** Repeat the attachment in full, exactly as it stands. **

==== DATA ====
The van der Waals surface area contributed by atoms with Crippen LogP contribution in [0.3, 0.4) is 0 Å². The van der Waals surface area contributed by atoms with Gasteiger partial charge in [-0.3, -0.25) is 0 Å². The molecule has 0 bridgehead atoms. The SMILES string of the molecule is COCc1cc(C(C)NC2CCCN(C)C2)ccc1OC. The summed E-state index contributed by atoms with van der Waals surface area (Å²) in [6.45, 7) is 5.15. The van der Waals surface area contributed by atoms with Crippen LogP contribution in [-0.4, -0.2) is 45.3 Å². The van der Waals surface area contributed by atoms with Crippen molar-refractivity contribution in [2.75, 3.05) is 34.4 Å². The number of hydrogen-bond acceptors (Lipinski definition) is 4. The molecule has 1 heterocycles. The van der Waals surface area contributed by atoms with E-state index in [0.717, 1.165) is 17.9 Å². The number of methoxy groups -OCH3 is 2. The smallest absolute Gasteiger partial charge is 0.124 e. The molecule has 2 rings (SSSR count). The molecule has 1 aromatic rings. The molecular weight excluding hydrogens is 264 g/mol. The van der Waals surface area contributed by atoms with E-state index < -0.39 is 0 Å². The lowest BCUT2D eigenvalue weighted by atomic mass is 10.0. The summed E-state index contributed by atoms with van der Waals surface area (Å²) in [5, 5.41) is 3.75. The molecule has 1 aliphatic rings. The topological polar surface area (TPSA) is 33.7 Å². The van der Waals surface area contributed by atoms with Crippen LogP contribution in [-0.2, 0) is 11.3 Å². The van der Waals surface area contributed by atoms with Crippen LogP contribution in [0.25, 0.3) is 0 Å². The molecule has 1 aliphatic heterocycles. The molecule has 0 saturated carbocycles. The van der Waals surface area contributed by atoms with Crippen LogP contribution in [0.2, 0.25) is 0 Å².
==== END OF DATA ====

The van der Waals surface area contributed by atoms with Crippen LogP contribution in [0.3, 0.4) is 0 Å². The van der Waals surface area contributed by atoms with Gasteiger partial charge in [-0.3, -0.25) is 0 Å². The molecule has 0 bridgehead atoms. The SMILES string of the molecule is COCc1cc(C(C)NC2CCCN(C)C2)ccc1OC. The summed E-state index contributed by atoms with van der Waals surface area (Å²) in [6.45, 7) is 5.15. The van der Waals surface area contributed by atoms with Crippen LogP contribution in [-0.4, -0.2) is 45.3 Å². The van der Waals surface area contributed by atoms with Crippen molar-refractivity contribution in [2.75, 3.05) is 34.4 Å². The number of hydrogen-bond acceptors (Lipinski definition) is 4. The molecule has 1 heterocycles. The van der Waals surface area contributed by atoms with E-state index in [0.717, 1.165) is 17.9 Å². The number of methoxy groups -OCH3 is 2. The smallest absolute Gasteiger partial charge is 0.124 e. The molecule has 2 rings (SSSR count). The molecule has 1 aromatic rings. The molecular weight excluding hydrogens is 264 g/mol. The van der Waals surface area contributed by atoms with E-state index < -0.39 is 0 Å². The lowest BCUT2D eigenvalue weighted by atomic mass is 10.0. The summed E-state index contributed by atoms with van der Waals surface area (Å²) in [5, 5.41) is 3.75. The molecule has 1 aliphatic rings. The topological polar surface area (TPSA) is 33.7 Å². The van der Waals surface area contributed by atoms with Crippen LogP contribution in [-0.2, 0) is 11.3 Å². The van der Waals surface area contributed by atoms with Crippen LogP contribution in [0.25, 0.3) is 0 Å². The molecule has 1 aliphatic heterocycles. The molecule has 0 saturated carbocycles. The van der Waals surface area contributed by atoms with Crippen LogP contribution in [0.2, 0.25) is 0 Å².